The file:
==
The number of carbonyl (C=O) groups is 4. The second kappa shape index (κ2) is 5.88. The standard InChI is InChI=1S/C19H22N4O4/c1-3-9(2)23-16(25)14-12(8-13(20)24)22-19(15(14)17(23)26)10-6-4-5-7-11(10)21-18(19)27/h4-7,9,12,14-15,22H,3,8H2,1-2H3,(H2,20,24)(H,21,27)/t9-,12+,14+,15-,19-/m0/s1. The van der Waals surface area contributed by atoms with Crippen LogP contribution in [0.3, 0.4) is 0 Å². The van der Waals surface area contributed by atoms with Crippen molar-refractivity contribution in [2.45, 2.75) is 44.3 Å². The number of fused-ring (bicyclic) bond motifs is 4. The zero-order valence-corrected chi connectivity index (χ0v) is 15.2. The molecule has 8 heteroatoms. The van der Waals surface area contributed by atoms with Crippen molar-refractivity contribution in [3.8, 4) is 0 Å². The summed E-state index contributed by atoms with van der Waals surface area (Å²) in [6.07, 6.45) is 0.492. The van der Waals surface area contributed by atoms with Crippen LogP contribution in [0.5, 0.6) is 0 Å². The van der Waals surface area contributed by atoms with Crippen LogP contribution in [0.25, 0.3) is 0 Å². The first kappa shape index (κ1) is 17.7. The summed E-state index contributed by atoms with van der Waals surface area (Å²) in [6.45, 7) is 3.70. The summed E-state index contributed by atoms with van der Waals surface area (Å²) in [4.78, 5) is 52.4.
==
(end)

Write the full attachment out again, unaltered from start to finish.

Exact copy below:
The number of carbonyl (C=O) groups is 4. The second kappa shape index (κ2) is 5.88. The standard InChI is InChI=1S/C19H22N4O4/c1-3-9(2)23-16(25)14-12(8-13(20)24)22-19(15(14)17(23)26)10-6-4-5-7-11(10)21-18(19)27/h4-7,9,12,14-15,22H,3,8H2,1-2H3,(H2,20,24)(H,21,27)/t9-,12+,14+,15-,19-/m0/s1. The van der Waals surface area contributed by atoms with Crippen LogP contribution in [0.3, 0.4) is 0 Å². The van der Waals surface area contributed by atoms with Crippen molar-refractivity contribution in [2.45, 2.75) is 44.3 Å². The number of fused-ring (bicyclic) bond motifs is 4. The zero-order valence-corrected chi connectivity index (χ0v) is 15.2. The molecule has 8 heteroatoms. The van der Waals surface area contributed by atoms with Crippen molar-refractivity contribution in [3.8, 4) is 0 Å². The summed E-state index contributed by atoms with van der Waals surface area (Å²) in [6.07, 6.45) is 0.492. The van der Waals surface area contributed by atoms with Crippen LogP contribution in [0.5, 0.6) is 0 Å². The van der Waals surface area contributed by atoms with Crippen LogP contribution in [0.25, 0.3) is 0 Å². The first kappa shape index (κ1) is 17.7. The summed E-state index contributed by atoms with van der Waals surface area (Å²) in [6.45, 7) is 3.70. The summed E-state index contributed by atoms with van der Waals surface area (Å²) in [4.78, 5) is 52.4.